A successful leadership development program produces positive change at all levels of an organization. It changes how employees perceive their leaders, deal with uncertainty as well as opportunity, meet customer needs, and set expectations for growth. For managers, it alters how they deal with complex problems, engage and motivate their people, link the organization’s vision to their team, and enhance performance. It grants a manager the tools necessary to grow from knowing how to manage a few to leading many. Within the organization as a whole, it assists with setting the standard for success, aligning resources with desired outcomes, improving the quality of decision-making, increasing collaboration, and addressing how best to interact with our environment. In the most basic sense, a successful leadership development program empowers employees, managers, and the organization to reach their full potential.
Although almost every large organization recognizes the need for developing their leaders, few feel they succeed at producing the level of leader needed. According to American Society of Training and Development (ASTD), more than $170 billion was spent on leadership-focused curriculum in 2013, yet few organizations indicated a significant change in the actual quality of leadership. The most basic criticism of programs that fail to reach their full potential relates to defining success (Chartered Management Institute). In most organizations, success equates to providing basic knowledge of common leadership systems, processes, and techniques. This approach to success assumes that if a leader knows the “right way” to do things, he or she will be assured success. Although basic knowledge or tools clearly provide one facet of developing successful leaders, success pertains to an actual improvement in leadership .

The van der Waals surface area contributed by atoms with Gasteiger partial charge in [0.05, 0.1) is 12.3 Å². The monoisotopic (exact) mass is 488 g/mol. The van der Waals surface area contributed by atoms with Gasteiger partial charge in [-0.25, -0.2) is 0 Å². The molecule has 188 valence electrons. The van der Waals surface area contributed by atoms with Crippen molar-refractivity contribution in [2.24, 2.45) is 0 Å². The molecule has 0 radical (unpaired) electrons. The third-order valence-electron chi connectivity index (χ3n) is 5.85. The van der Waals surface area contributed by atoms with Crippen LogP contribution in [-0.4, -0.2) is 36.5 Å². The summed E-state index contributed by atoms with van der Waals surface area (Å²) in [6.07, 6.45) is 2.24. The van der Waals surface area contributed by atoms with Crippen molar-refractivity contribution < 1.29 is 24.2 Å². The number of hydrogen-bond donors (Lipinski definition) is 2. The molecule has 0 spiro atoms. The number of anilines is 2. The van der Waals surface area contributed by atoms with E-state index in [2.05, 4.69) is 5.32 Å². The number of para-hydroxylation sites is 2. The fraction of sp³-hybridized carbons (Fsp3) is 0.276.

If our goal is move beyond simply having a program to creating real improvement in the quality of day-to-day leadership in our organization, it is important to determine what factors led to success in those programs that produce the best results. Over the last several decades, organizations as diverse as BB&T, Coca-Cola, US Navy, Best Buy, GE, USX, Federal Express, ARAMARK, and CHG Health Care have been successful at creating real change in quality of the leadership in their organizations. An analysis of what made them successful points to seven “factors for success” or key programmatic elements:
- · Clearly defined outcomes
- · Holistic structure
- · Targeted learning methodology
- · Tiered content
- · Comprehensive and aligned competency model
- · Recognized measures of success
- · Interactive evaluation methodology
Over the next few weeks, we will explore each of the factors for success.